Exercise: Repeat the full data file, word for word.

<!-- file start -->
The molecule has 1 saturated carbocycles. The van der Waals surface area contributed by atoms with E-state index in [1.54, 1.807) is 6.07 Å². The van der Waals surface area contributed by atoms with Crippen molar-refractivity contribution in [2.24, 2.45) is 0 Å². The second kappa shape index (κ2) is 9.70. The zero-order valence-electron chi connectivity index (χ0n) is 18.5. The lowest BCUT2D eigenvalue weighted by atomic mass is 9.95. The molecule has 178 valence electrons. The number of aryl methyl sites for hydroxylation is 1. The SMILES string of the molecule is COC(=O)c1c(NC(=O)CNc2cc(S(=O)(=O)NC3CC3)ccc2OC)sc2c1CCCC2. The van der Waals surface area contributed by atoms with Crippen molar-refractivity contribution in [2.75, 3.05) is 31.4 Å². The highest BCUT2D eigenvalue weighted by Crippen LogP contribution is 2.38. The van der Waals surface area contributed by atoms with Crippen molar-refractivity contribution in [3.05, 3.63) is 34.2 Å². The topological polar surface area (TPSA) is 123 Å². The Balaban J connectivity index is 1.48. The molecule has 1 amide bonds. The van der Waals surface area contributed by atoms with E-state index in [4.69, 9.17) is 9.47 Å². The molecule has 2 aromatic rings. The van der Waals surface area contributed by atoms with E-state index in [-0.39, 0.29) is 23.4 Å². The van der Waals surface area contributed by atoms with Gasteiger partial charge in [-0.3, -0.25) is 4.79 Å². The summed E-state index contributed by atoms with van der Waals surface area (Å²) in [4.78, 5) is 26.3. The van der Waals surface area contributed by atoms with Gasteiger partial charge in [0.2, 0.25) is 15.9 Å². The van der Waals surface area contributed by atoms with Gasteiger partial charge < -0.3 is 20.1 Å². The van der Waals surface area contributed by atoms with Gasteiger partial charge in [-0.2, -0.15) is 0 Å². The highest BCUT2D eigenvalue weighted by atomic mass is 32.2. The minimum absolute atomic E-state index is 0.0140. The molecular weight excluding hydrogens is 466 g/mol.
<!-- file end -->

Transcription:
The molecule has 1 saturated carbocycles. The van der Waals surface area contributed by atoms with E-state index in [1.54, 1.807) is 6.07 Å². The van der Waals surface area contributed by atoms with Crippen molar-refractivity contribution in [2.24, 2.45) is 0 Å². The second kappa shape index (κ2) is 9.70. The zero-order valence-electron chi connectivity index (χ0n) is 18.5. The lowest BCUT2D eigenvalue weighted by atomic mass is 9.95. The molecule has 178 valence electrons. The number of aryl methyl sites for hydroxylation is 1. The SMILES string of the molecule is COC(=O)c1c(NC(=O)CNc2cc(S(=O)(=O)NC3CC3)ccc2OC)sc2c1CCCC2. The van der Waals surface area contributed by atoms with Crippen molar-refractivity contribution in [2.75, 3.05) is 31.4 Å². The highest BCUT2D eigenvalue weighted by Crippen LogP contribution is 2.38. The van der Waals surface area contributed by atoms with Crippen molar-refractivity contribution in [3.05, 3.63) is 34.2 Å². The topological polar surface area (TPSA) is 123 Å². The Balaban J connectivity index is 1.48. The molecule has 1 amide bonds. The van der Waals surface area contributed by atoms with E-state index in [4.69, 9.17) is 9.47 Å². The molecule has 2 aromatic rings. The van der Waals surface area contributed by atoms with E-state index in [-0.39, 0.29) is 23.4 Å². The van der Waals surface area contributed by atoms with Gasteiger partial charge in [-0.3, -0.25) is 4.79 Å². The summed E-state index contributed by atoms with van der Waals surface area (Å²) in [4.78, 5) is 26.3. The van der Waals surface area contributed by atoms with Gasteiger partial charge in [0.2, 0.25) is 15.9 Å². The van der Waals surface area contributed by atoms with Gasteiger partial charge < -0.3 is 20.1 Å². The van der Waals surface area contributed by atoms with Gasteiger partial charge in [-0.2, -0.15) is 0 Å². The highest BCUT2D eigenvalue weighted by atomic mass is 32.2. The minimum absolute atomic E-state index is 0.0140. The molecular weight excluding hydrogens is 466 g/mol.